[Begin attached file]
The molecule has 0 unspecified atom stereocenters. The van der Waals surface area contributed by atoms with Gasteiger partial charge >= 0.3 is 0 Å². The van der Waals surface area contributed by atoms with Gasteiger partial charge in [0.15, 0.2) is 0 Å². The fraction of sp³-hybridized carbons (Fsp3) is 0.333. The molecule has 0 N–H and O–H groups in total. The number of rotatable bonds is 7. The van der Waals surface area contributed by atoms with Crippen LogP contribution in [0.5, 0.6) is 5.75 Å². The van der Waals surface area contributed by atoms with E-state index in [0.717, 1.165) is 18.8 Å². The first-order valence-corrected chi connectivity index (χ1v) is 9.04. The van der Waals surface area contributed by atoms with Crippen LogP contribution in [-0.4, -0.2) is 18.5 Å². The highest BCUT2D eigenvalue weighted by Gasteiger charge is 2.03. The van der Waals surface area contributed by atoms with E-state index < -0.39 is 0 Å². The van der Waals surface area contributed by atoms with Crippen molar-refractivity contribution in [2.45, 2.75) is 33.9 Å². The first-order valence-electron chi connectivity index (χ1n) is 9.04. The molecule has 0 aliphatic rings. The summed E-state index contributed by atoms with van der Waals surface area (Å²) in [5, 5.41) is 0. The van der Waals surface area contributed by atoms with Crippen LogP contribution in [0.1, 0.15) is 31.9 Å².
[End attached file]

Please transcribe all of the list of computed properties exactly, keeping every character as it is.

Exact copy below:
The molecule has 0 unspecified atom stereocenters. The van der Waals surface area contributed by atoms with Gasteiger partial charge >= 0.3 is 0 Å². The van der Waals surface area contributed by atoms with Gasteiger partial charge in [0.15, 0.2) is 0 Å². The fraction of sp³-hybridized carbons (Fsp3) is 0.333. The molecule has 0 N–H and O–H groups in total. The number of rotatable bonds is 7. The van der Waals surface area contributed by atoms with Crippen LogP contribution in [0.5, 0.6) is 5.75 Å². The van der Waals surface area contributed by atoms with E-state index in [0.717, 1.165) is 18.8 Å². The first-order valence-corrected chi connectivity index (χ1v) is 9.04. The van der Waals surface area contributed by atoms with Crippen LogP contribution in [-0.4, -0.2) is 18.5 Å². The highest BCUT2D eigenvalue weighted by Gasteiger charge is 2.03. The van der Waals surface area contributed by atoms with E-state index < -0.39 is 0 Å². The van der Waals surface area contributed by atoms with Crippen molar-refractivity contribution in [2.45, 2.75) is 33.9 Å². The first-order valence-electron chi connectivity index (χ1n) is 9.04. The molecule has 0 aliphatic rings. The summed E-state index contributed by atoms with van der Waals surface area (Å²) in [5, 5.41) is 0. The van der Waals surface area contributed by atoms with Crippen LogP contribution in [0.1, 0.15) is 31.9 Å².